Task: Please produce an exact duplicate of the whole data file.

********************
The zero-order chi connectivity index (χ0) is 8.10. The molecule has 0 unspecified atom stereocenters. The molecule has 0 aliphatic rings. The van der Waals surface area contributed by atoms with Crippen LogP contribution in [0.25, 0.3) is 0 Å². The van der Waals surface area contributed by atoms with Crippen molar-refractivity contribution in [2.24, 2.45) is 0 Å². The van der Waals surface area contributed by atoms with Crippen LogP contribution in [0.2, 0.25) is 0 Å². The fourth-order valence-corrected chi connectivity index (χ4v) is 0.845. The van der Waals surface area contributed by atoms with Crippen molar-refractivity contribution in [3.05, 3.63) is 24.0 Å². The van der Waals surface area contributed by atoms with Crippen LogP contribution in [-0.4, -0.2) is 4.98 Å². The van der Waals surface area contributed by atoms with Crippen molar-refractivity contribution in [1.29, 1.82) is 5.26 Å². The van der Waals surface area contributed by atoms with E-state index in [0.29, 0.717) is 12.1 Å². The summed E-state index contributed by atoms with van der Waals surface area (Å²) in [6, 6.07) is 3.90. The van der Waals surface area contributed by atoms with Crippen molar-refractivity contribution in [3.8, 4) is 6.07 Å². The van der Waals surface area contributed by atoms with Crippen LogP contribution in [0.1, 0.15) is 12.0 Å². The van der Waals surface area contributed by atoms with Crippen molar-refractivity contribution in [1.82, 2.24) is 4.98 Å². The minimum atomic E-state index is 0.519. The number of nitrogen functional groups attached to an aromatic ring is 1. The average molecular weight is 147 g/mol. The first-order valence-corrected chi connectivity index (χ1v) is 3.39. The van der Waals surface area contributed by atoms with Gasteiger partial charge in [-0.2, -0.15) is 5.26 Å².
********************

The zero-order chi connectivity index (χ0) is 8.10. The molecule has 0 unspecified atom stereocenters. The molecule has 0 aliphatic rings. The van der Waals surface area contributed by atoms with Crippen LogP contribution in [0.25, 0.3) is 0 Å². The van der Waals surface area contributed by atoms with Crippen molar-refractivity contribution in [2.24, 2.45) is 0 Å². The van der Waals surface area contributed by atoms with Crippen LogP contribution in [0.2, 0.25) is 0 Å². The fourth-order valence-corrected chi connectivity index (χ4v) is 0.845. The van der Waals surface area contributed by atoms with Crippen molar-refractivity contribution in [3.05, 3.63) is 24.0 Å². The van der Waals surface area contributed by atoms with Crippen LogP contribution in [-0.4, -0.2) is 4.98 Å². The van der Waals surface area contributed by atoms with Crippen molar-refractivity contribution in [1.29, 1.82) is 5.26 Å². The van der Waals surface area contributed by atoms with E-state index in [0.29, 0.717) is 12.1 Å². The summed E-state index contributed by atoms with van der Waals surface area (Å²) in [6, 6.07) is 3.90. The van der Waals surface area contributed by atoms with Crippen molar-refractivity contribution in [3.8, 4) is 6.07 Å². The van der Waals surface area contributed by atoms with Crippen LogP contribution in [0.1, 0.15) is 12.0 Å². The van der Waals surface area contributed by atoms with Crippen molar-refractivity contribution in [1.82, 2.24) is 4.98 Å². The minimum atomic E-state index is 0.519. The number of nitrogen functional groups attached to an aromatic ring is 1. The average molecular weight is 147 g/mol. The first-order valence-corrected chi connectivity index (χ1v) is 3.39. The van der Waals surface area contributed by atoms with Gasteiger partial charge in [-0.2, -0.15) is 5.26 Å².